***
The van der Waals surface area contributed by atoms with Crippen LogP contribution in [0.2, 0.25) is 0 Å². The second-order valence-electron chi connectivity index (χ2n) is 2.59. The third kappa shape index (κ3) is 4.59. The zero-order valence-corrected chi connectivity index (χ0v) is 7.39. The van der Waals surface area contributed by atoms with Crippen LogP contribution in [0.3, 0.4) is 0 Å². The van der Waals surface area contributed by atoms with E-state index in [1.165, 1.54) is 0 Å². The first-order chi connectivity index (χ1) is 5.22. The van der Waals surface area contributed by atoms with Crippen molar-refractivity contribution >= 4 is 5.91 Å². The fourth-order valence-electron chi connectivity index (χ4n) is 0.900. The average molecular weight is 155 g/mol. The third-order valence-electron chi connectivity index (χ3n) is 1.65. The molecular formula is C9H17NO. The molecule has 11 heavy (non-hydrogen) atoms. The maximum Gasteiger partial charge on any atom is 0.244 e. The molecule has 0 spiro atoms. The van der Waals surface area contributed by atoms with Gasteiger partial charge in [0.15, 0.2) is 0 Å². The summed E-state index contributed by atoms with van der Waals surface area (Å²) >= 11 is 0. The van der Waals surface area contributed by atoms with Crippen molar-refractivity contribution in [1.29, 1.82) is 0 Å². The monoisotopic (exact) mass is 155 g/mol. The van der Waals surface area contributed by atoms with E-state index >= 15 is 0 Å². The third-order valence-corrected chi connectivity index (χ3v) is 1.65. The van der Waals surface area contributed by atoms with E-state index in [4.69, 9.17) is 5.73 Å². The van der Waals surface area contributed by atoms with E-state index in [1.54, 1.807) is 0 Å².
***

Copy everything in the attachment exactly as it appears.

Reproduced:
The van der Waals surface area contributed by atoms with Crippen LogP contribution in [0.2, 0.25) is 0 Å². The second-order valence-electron chi connectivity index (χ2n) is 2.59. The third kappa shape index (κ3) is 4.59. The zero-order valence-corrected chi connectivity index (χ0v) is 7.39. The van der Waals surface area contributed by atoms with Crippen LogP contribution in [0.3, 0.4) is 0 Å². The van der Waals surface area contributed by atoms with E-state index in [1.165, 1.54) is 0 Å². The first-order chi connectivity index (χ1) is 5.22. The van der Waals surface area contributed by atoms with Crippen molar-refractivity contribution >= 4 is 5.91 Å². The fourth-order valence-electron chi connectivity index (χ4n) is 0.900. The average molecular weight is 155 g/mol. The third-order valence-electron chi connectivity index (χ3n) is 1.65. The molecular formula is C9H17NO. The molecule has 11 heavy (non-hydrogen) atoms. The maximum Gasteiger partial charge on any atom is 0.244 e. The molecule has 0 spiro atoms. The van der Waals surface area contributed by atoms with Gasteiger partial charge in [0.15, 0.2) is 0 Å². The summed E-state index contributed by atoms with van der Waals surface area (Å²) >= 11 is 0. The van der Waals surface area contributed by atoms with Crippen molar-refractivity contribution in [1.29, 1.82) is 0 Å². The monoisotopic (exact) mass is 155 g/mol. The van der Waals surface area contributed by atoms with E-state index >= 15 is 0 Å². The third-order valence-corrected chi connectivity index (χ3v) is 1.65. The van der Waals surface area contributed by atoms with E-state index in [4.69, 9.17) is 5.73 Å². The van der Waals surface area contributed by atoms with E-state index in [1.54, 1.807) is 0 Å².